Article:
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Want to Beat Coronavirus? Learn from Cooch Behar

By successfully battling the spread of both the first and second wave of Covid 19, the district administration of Cooch Behar has offered many lessons to the rest of India. Its District Magistrate Pawan Kadyan tells Indian Mastermind how he achieved this land-mark with support of like-minded individuals and organizations.

Just like torrential rains and strokes of good or bad fortunes, many other things in life also come in spades.Take Cooch Behar, for instance.This heritage district of West Bengal shares a 85 km long border with Assam and another 550 km. It saw a huge influx of migrants during the first wave of Covid 19. As everyone was witnessing a situation like this for the first time in their lives, it was a daunting task for the administration to work on various parameters to control the spread of the virus and also create awareness about it among the people.

Cooch Behar has managed to become one of the least Covid-19 affected districts in West Bengal.

Now as we stand here at the cusp between the second Covid 19 wave and the feared third one, Cooch Behar emerges as a shining example of success against coronavirus. Despite having such a huge population and witnessing major events like Durga Puja and West Bengal elections last year, it has managed to become one of the least affected districts in West Bengal. Not only this, but the district administration is now catering to the Covid 19 recovered patients by starting preventive follow-up by setting up OPDs for any post-Covid complications, including Mucormycosis, etc.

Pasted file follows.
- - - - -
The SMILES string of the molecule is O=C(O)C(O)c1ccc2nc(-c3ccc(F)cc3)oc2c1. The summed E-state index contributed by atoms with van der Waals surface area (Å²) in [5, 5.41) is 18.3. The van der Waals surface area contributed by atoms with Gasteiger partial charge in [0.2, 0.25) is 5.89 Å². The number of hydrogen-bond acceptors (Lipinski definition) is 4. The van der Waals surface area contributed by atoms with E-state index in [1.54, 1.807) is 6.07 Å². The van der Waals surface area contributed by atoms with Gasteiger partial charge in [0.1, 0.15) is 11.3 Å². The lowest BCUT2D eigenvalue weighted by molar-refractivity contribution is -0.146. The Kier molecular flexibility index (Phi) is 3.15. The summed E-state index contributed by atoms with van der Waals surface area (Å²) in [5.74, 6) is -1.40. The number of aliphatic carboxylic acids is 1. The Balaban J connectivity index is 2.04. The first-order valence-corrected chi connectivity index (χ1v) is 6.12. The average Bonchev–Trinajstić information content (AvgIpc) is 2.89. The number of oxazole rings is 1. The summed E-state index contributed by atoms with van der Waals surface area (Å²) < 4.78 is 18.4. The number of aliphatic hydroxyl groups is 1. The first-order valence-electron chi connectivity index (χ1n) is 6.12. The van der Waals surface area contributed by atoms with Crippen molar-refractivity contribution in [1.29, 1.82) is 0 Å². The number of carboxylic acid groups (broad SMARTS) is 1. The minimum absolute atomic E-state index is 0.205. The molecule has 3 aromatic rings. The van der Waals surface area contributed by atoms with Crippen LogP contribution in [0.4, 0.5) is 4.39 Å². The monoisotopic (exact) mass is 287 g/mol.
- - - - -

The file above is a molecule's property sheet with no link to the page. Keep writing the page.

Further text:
MIGRANTS AND RELATED ISSUES

The district administration started with making a database of those people of Cooch Behar who were stuck in other parts of the country. These people were present in around 30 states and union territories all across India. As soon as the movement of people was allowed after the first wave of the virus, the administration arranged for these people to come home,with the state government spearheading the initiative. The people were screened and all the necessary help was provided to them before arranging for transportation to their respective places. The isolation and quarantine for these people helped the Cooch Behar district in having zero cases till May 30, 2020. 

Some 60000 families have been supported through various initiatives like MGNREGA

This was largely made possible due to the community quarantine centres. The administration enrolled the help of NGOs, volunteers and civil society in setting up quarantine centres so that all the returnees could be quarantined. It also issued guidelines on how to run these centres, with help being provided on a case-by-case basis to plug gaps in their management. These measures helped the district again achieve zero active cases within July 4, 2020.

Cooch Behar District Magistrate Mr Pawan Kadyan told Indian Masterminds, “The returnees included skilled people who were provided support by the administration and are now engaged in entrepreneurial activities in our district. Some 60000 families have been supported through various initiatives like MGNREGA and even getting government assistance through SHG networks in case of women.”

THE SECOND WAVE

The Cooch Behar administration was engaged in the setting up the necessary infrastructure for the second wave, as the active cases till the starting of April 2021 were around 20 and the TPR was around 1%. Many people engaged in data analysis were contacted to understand how the models were being developed. The administration then developed its own data models. As CSR initiatives were permitted for covid assistance during the the second wave, the administration spoke to people in NGOs and other allied bodies who were helping the needy.